What’s a Day in the Life of a School Nurse Like?
School nursing involves more than just band-aids and head lice. Nearly 13 percent of U.S. children have special health care needs, ranging from asthma to anxiety to life-threatening allergies. Ensuring that kids are healthy and ready to learn requires care coordination and collaboration, which is often facilitated by the school nurse. This responsibility is coupled with assessing and caring for the slew of illnesses and injuries that occur during the school day. Having summers off may be enticing, but read on to decide whether school nursing is right for you.
A typical day begins with students coming in for their ADHD medications. I have doctors' orders and parent permission slips for all medications in a binder on my desk. A teacher walks in with a sobbing kindergartener who is covered in vomit. I find a clean shirt in my cupboard, get her cleaned up, and check her temperature before calling home. While I'm looking up the phone number, an older boy comes in with blood dripping down his leg. "Wash it off with soap and water and put a band-aid on it," I instruct him as I dial the phone number for the kindergartener's mother.
In an elementary school of 600 students, it isn't unusual to have 35 to 50 visits on a typical day. Each visit must be documented in the electronic health record system. The school nurse's office essentially serves as an urgent care clinic that's staffed by one nurse without a provider to write orders or prescriptions. In addition to students, teachers and other school staff also come in for care. Kids who are too ill to stay at school are referred to their parents with guidance on when to contact a pediatrician.
Reasons to send a child home include:
- Fever greater than 100 degrees
- Excessive Coughing
- Vomiting or Diarrhea
- Excessive Nasal Drainage
- UnidentifiedContagious Rash
- Active/Live Head Lice
There are a handful of regular visitors to the nurse's office. Some have chronic conditions like asthma, diabetes, or ADHD. Others are avoiding class for various reasons. They typically have vague complaints at the same time each day. A drink of water, trip to the bathroom, and a few moments of quiet rest is often enough to get them through the day. Maddie* is one of these kids. She comes into my office with a sad face and wide eyes. "My stomach hurts," she says. I've spoken with her parents many times and we have a plan in place. Maddie gets a drink of water and lies down on one of the vinyl-covered cots. Within 10 minutes, she pops up, announces that she feels better, and heads back to class.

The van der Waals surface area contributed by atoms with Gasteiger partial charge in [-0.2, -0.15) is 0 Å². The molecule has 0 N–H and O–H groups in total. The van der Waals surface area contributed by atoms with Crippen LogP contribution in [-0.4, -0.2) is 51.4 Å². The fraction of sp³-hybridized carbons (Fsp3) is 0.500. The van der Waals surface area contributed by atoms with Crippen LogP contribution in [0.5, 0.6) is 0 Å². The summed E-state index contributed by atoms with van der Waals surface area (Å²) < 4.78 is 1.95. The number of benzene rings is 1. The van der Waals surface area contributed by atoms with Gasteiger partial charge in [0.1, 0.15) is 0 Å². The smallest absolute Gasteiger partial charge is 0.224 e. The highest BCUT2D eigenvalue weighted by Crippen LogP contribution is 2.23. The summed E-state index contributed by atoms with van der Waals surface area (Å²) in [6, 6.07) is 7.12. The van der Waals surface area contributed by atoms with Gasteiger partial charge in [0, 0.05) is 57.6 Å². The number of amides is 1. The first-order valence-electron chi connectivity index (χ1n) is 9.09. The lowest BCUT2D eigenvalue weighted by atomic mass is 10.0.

Many of the kids who frequent the school nurse's office have a diagnosed mental health disorder. The Centers for Disease Control and Prevention (CDC) estimates that among children:
- 4% have attention-deficit hyperactivity disorder (ADHD)
- 4% have a diagnosed behavior disorder
- 1% have a diagnosed anxiety disorder
Some students even have an individualized education plan (IEP) that includes taking a time-out in the school nurse's office.
Diabetic students come in before lunch to check their blood sugar and get their insulin. Most are able to prick their own fingers and check their blood sugar under the nurse's supervision. Their insulin doses are calculated based on an equation that incorporates glucose levels and the number of carbohydrates that they will be eating for lunch. I calculate the insulin dose for each child and give them each an injection before sending them to the cafeteria.
Before recess, a couple of rambunctious boys come in to use their inhalers. A few more come in for ADHD medications. Another needs his antibiotic for strep throat. Recess brings a whole new set of minor injuries requiring ice packs, band-aids, and emails home to parents. After recess, I pull my door shut and sit down to eat lunch while catching up on notes. I get three bites in before I hear a knock at my door. "I have a bug bite," says a little boy who is holding out his arm. I get up and dab some calamine lotion on the bite before sending him back to class.
The office quiets down after recess, which grants me a moment to review the list of missing physicals and vaccinations. I send home another batch of letters with requests for documentation of these items. I look at the calendar to schedule a week for hearing and vision screenings. A few kids bring back their ice packs from recess and I reassess their injuries.
At 2:45pm, the school buses pull up outside and kids shriek as they wait to embark. The diabetic students come in to check their blood sugars before getting on the bus. After an end-of-day nosebleed, a lost baby tooth, and a few bumped heads, the buses finally leave for the day and the building is quiet. Now it's time to catch up on paperwork, make phone calls, and put the office back together. With no major injuries or angry phone calls from parents, today was a good day.
* Name changed to protect confidentiality
What Are the Pros and Cons of Dual Degree Nursing Programs?In the United States, Dual Degree Nursing Programs (or DDNPs), sometimes called Combined Degrees, are degrees that mix nursing education…
Are You a Next Gen Nurse? Prepare for the Next Generation NCLEX (NGN) Questions Now!When 65% of the medical errors involving nurses are related to poor clinical decision-making, it is high time to change…
Do Women’s Only RN to BSN Programs Exist?Nursing and women's-only colleges have a long, shared history. Up until the beginning of the 19th century, women generally were…
Is Travel Nursing the Right Adventure for You?Jetting off to a tropical location or new city for a few months while getting paid top dollar can be…
What Is CNOR and Why Should You Go For It?The Competency and Credentialing Institute (CCI) is an organization that focuses on perioperative professional certifications for nurses. CCI identifies the…